Does a higher positive end expiratory pressure decrease mortality in acute respiratory distress syndrome? A systematic review and meta-analysis

Anesthesiology. 2009 May;110(5):1098-105. doi: 10.1097/ALN.0b013e31819fae06.


Background: Positive end expiratory pressure (PEEP) is an important component of therapy in patients with acute lung injury or acute respiratory distress syndrome. The independent effect of PEEP on mortality is currently unknown.

Methods: A systematic review and meta-analysis of randomized controlled clinical trials comparing the use of higher and lower levels of PEEP.

Results: Six trials with a total of 2,484 patients from 102 intensive care units and 9 countries met the eligibility criteria. In three trials, the effect of different levels of PEEP was compared in groups receiving comparable tidal volumes. Three trials accounted for more than 85% of total weighting in the meta-analyses. The pooled relative risk obtained from these three trials showed a trend towards improved mortality with high PEEP, even though the difference did not reach statistical significance: Pooled cumulative risk of 0.90 (95% CI 0.72-1.02, P = 0.077). The reduction in absolute risk of death was approximately 4%. There was no evidence of a significant increase in baro-trauma in patients receiving high PEEP, with a pooled risk of 0.95 (95% CI 0.62-1.45, P = 0.81).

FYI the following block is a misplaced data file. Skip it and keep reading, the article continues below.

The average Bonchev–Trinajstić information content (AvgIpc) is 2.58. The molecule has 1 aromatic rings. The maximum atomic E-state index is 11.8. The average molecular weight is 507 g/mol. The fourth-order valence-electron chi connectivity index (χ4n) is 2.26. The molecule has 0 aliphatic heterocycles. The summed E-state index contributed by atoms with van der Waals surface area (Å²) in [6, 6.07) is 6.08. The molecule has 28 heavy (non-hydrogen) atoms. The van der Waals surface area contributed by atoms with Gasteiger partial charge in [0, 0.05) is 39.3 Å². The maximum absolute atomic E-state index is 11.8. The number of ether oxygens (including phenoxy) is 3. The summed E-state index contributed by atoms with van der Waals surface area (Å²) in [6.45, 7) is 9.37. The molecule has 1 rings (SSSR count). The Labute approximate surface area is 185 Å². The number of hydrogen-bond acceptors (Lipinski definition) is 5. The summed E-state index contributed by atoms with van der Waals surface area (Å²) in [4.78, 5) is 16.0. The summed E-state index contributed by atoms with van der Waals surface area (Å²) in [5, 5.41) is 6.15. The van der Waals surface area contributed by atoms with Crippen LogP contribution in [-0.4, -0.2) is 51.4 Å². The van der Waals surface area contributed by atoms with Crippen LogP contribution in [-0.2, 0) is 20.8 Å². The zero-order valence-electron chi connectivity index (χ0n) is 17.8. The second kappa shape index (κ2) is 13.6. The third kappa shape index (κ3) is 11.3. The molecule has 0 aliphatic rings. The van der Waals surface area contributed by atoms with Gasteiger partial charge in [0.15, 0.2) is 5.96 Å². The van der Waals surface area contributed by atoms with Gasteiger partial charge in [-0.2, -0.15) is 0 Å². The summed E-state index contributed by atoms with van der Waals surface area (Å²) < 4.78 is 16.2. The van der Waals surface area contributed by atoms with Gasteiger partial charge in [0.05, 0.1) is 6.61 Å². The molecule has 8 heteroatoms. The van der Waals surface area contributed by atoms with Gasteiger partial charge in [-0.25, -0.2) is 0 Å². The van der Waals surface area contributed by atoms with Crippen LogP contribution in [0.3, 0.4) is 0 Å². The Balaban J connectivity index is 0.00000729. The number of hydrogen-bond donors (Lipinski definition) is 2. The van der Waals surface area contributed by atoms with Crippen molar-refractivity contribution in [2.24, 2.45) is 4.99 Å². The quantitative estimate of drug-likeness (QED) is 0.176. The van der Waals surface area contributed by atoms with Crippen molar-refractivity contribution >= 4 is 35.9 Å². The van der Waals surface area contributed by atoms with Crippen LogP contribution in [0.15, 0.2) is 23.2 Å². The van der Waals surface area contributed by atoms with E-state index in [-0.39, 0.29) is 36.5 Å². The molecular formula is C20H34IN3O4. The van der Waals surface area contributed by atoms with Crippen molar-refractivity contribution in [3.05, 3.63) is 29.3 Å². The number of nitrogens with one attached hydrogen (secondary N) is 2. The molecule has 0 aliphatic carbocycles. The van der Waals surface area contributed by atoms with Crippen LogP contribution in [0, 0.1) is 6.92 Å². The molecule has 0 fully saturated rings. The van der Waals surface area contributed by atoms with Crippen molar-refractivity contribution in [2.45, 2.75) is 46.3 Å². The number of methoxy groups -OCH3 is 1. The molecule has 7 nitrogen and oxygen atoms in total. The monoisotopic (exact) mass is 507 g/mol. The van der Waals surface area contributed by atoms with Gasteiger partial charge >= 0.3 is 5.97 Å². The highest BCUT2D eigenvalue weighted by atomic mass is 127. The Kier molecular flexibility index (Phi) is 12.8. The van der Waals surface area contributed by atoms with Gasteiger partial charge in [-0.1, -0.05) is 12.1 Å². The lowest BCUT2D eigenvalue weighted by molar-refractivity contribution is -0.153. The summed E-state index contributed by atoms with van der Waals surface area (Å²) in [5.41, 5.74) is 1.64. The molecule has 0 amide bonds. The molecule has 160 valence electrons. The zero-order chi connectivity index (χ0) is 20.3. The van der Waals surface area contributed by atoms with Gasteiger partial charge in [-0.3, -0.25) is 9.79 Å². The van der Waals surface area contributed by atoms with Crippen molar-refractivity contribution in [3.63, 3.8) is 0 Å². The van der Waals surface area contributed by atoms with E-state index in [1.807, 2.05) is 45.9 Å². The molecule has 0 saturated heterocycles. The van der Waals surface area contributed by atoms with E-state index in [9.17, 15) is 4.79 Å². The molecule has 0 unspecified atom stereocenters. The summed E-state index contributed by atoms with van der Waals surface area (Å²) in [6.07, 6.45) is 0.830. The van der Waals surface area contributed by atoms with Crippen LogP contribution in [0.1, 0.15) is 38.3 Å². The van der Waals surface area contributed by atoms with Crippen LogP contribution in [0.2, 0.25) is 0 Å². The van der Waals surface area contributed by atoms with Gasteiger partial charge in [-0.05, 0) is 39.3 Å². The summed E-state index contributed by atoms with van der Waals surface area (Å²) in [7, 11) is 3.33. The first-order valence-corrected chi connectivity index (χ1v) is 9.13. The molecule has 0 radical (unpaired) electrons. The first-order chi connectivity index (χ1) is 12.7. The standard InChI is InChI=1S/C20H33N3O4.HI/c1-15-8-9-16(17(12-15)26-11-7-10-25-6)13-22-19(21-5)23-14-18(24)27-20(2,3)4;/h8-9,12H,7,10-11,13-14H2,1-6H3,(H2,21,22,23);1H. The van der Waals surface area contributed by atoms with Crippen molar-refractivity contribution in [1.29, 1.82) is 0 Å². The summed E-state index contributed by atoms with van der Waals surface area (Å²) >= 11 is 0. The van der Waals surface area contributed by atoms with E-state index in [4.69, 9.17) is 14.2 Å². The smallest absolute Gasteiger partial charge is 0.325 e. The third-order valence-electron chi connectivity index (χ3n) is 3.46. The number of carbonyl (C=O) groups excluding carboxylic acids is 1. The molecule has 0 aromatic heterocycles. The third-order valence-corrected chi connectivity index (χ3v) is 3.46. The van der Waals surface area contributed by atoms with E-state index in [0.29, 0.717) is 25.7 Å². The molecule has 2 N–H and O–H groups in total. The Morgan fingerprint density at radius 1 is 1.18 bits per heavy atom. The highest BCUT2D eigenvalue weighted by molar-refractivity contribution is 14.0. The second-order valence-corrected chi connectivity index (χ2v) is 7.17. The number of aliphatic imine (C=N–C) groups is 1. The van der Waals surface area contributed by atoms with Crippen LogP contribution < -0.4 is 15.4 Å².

Conclusion: High PEEP strategy may have a clinically relevant independent mortality benefit. Despite a possible increase in baro-trauma, the benefits far outweigh potential risks. Current evidence therefore favors the use of high PEEP as the preferred option when ventilating patients with severe acute respiratory distress syndrome. As the reduction in absolute risk of death is less than 5%, a future clinical trial aimed at demonstrating statistical significance is likely to pose considerable financial and ethical burdens.

Publication types

  • Meta-Analysis
  • Review
  • Systematic Review

MeSH terms

  • Humans
  • Positive-Pressure Respiration / mortality*
  • Positive-Pressure Respiration / trends
  • Randomized Controlled Trials as Topic / methods
  • Respiratory Distress Syndrome / mortality*
  • Respiratory Distress Syndrome / physiopathology